The woes of refusing to spend a buck on professional translation
Thread poster: Nathaniel2

Nathaniel2
Local time: 23:08
Slovak to English
Dec 1, 2009

We all meet up with bad translations, unfortunately quite often, but I generally try not to be gleeful at the misfortune of the victims of these translations. But I couldn't help myself with a recent "find" that I thought might evoke a smile out of those in need of one.
From a restaurant menu: Hamandeggs, garnishment; chickenbreast with flatcheesesause; Beefsteaks will be thermal prepared due to the wish of the customer; chickenkaricayenne hacked meat.
OK, enough. I hope at least some of you get a giggle out of this like I did.


 

James McVay  Identity Verified
United States
Local time: 17:08
Russian to English
+ ...
That reminds me . . . Dec 1, 2009

. . . of a menu a friend saw in Iran some years ago. It listed one dish as "Different Stuff." That sounded intriguing, so my friend asked his English-speaking Iranian dining partner for an explanation. The answer he got was, "You know, different stuff." After having eaten several meals already in Iranian restaurants, my adventurous friend was ready for something different, so he ordered it. And to his surprise the dish turned out to be . . . several eggplants with different kinds of stuffing.

 

Piotr Bienkowski  Identity Verified
Poland
Local time: 23:08
Member (2005)
English to Polish
+ ...
Barbecued Denmark Dec 1, 2009

In Polish: Dania z grila

Because the same word form is both the plural for dishes or courses, and the the singular for Denmark in Polish, someone just used a Polish-English dictionary to translate it this way.

I'm sure no offense was meant for the Danish people, but visitor from Denmark may have been surprised by seeing their home country in the menu.icon_biggrin.gif

Regards,

Piotr


 

David Russi  Identity Verified
United States
Local time: 15:08
English to Spanish
+ ...
Beefsteaks will be thermal prepared... chickenkaricayenne hacked meat Dec 1, 2009

I really needed a laugh, and this did it: it just cracked me up!

Thanks!


 

Andrea Shah  Identity Verified
United States
Local time: 17:08
Portuguese to English
+ ...
There's better salads to be had in Greece Dec 2, 2009

Boiled salad was quite popular in the Athens area this past summer when I last visited.

 

Ruth Braine  Identity Verified
United Kingdom
Local time: 22:08
Arabic to English
Peculiar Syrian tastes Dec 2, 2009

I have come across Syrian menus offering 'Chechen fingers' (chicken), 'mashed aborigines' (aubergines) and 'flavoured herpes' (herbal teas)...

 

Jennifer Gordon Taylor  Identity Verified
United Kingdom
Local time: 22:08
Member (2008)
Czech to English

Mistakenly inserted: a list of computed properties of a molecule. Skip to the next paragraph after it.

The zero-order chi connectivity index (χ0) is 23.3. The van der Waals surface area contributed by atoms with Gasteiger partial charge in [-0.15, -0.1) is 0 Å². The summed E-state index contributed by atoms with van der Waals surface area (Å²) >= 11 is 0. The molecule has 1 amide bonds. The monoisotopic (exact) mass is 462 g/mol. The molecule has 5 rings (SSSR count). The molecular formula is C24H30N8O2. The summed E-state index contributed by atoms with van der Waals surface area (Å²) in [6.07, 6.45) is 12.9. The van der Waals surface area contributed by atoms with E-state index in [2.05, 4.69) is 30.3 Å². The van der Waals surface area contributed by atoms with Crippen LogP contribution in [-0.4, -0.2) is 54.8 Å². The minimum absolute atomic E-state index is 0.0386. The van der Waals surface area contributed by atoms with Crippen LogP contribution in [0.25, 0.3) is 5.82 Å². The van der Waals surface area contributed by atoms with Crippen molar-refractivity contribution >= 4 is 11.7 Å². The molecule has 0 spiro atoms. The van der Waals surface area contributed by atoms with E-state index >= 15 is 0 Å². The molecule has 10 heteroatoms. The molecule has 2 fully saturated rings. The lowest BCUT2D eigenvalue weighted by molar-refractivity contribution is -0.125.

+ ...
Love the Syrian Cuisine Dec 2, 2009

I think it was at a Chinese restaurant in St Petersburg that I came across 'fried essence of fish smell', or some such delicacy!

 

Kobe Vander Beken  Identity Verified
Peru
Local time: 16:08
English to Dutch
+ ...
Chicken to your pleasure Dec 2, 2009

Here in Peru, when translating their menu, restaurant owners just take a ES>EN dictionary and "translate" word by word.

Things you will often find on the menu in Cusco are:

- Chicken to your pleasure (pollo al gusto)
- Chicken to the garden (polla a la jardinera)
- Pancakes with room (instead of rhum)
etc...


 

Hester Eymers  Identity Verified
Netherlands
Local time: 23:08
Member (2005)
English to Dutch
+ ...
Oranges in a hurry Dec 3, 2009

On a menu in Brussels it said: gehaaste sinaasappels, a very creative Dutch translation of the original French: oranges pressées. Oranges in a hurry instead of fresh orange juice.

 

Laurent KRAULAND  Identity Verified
France
Local time: 23:08
French to German
+ ...
In a trilingual country? Dec 3, 2009

Hester Eymers wrote:

On a menu in Brussels it said: gehaaste sinaasappels, a very creative Dutch translation of the original French: oranges pressées. Oranges in a hurry instead of fresh orange juice.


Incredible!


 

Wolfgang Jörissen  Identity Verified
Belize
Dutch to German
+ ...
Piotr, have you been to Mazuria? Dec 3, 2009

Piotr Bienkowski wrote:

In Polish: Dania z grila

Because the same word form is both the plural for dishes or courses, and the the singular for Denmark in Polish, someone just used a Polish-English dictionary to translate it this way.

I'm sure no offense was meant for the Danish people, but visitor from Denmark may have been surprised by seeing their home country in the menu.icon_biggrin.gif

Regards,

Piotr


I can tell you the name of the bar in Mikolajki, where they literally had this on their "English" menu.


 

jyuan_us  Identity Verified
United States
Local time: 17:08
Member (2005)
English to Chinese
+ ...
Check this out, see who will not laugh Dec 4, 2009

http://pop.pcpop.com/zpt/default.html?MainUrl=http://pop.pcpop.com/080612/4230153.html&referrer=http://www.google.com/search?hl=en&rlz=1G1GGLQ_ENUS335&num=100&q=乾貨的翻譯&btnG=Search&lr=lang_zh-CN|lang_zh-TW|lang_en&aq=f&oq=&aqi=

 


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